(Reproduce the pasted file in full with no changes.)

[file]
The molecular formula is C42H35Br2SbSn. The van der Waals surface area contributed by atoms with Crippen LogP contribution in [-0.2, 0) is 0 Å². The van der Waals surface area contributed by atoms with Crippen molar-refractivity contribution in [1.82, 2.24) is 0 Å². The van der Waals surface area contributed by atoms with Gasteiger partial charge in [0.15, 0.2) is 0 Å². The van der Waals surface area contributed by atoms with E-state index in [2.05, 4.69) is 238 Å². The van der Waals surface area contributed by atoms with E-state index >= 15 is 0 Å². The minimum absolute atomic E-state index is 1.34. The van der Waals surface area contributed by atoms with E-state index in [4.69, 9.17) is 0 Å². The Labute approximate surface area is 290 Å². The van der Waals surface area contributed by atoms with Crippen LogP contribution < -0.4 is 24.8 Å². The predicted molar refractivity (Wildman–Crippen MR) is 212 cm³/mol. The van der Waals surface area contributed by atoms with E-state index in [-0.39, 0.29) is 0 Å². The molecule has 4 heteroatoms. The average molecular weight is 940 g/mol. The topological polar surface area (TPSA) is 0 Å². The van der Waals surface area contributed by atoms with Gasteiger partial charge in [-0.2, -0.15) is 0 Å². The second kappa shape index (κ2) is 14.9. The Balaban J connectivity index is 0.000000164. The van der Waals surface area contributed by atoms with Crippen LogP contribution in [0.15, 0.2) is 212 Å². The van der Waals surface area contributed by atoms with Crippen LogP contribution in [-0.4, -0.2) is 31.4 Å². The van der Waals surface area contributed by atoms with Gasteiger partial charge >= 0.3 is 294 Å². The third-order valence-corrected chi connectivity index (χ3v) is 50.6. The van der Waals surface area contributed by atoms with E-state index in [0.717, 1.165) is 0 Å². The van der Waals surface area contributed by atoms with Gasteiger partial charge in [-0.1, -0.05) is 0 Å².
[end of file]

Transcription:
The molecular formula is C42H35Br2SbSn. The van der Waals surface area contributed by atoms with Crippen LogP contribution in [-0.2, 0) is 0 Å². The van der Waals surface area contributed by atoms with Crippen molar-refractivity contribution in [1.82, 2.24) is 0 Å². The van der Waals surface area contributed by atoms with Gasteiger partial charge in [0.15, 0.2) is 0 Å². The van der Waals surface area contributed by atoms with E-state index in [2.05, 4.69) is 238 Å². The van der Waals surface area contributed by atoms with E-state index >= 15 is 0 Å². The minimum absolute atomic E-state index is 1.34. The van der Waals surface area contributed by atoms with E-state index in [4.69, 9.17) is 0 Å². The Labute approximate surface area is 290 Å². The van der Waals surface area contributed by atoms with Crippen LogP contribution < -0.4 is 24.8 Å². The predicted molar refractivity (Wildman–Crippen MR) is 212 cm³/mol. The van der Waals surface area contributed by atoms with E-state index in [-0.39, 0.29) is 0 Å². The molecule has 4 heteroatoms. The average molecular weight is 940 g/mol. The topological polar surface area (TPSA) is 0 Å². The van der Waals surface area contributed by atoms with Gasteiger partial charge in [-0.2, -0.15) is 0 Å². The second kappa shape index (κ2) is 14.9. The Balaban J connectivity index is 0.000000164. The van der Waals surface area contributed by atoms with Crippen LogP contribution in [0.15, 0.2) is 212 Å². The van der Waals surface area contributed by atoms with Crippen LogP contribution in [-0.4, -0.2) is 31.4 Å². The van der Waals surface area contributed by atoms with Gasteiger partial charge >= 0.3 is 294 Å². The third-order valence-corrected chi connectivity index (χ3v) is 50.6. The van der Waals surface area contributed by atoms with E-state index in [0.717, 1.165) is 0 Å². The van der Waals surface area contributed by atoms with Gasteiger partial charge in [-0.1, -0.05) is 0 Å².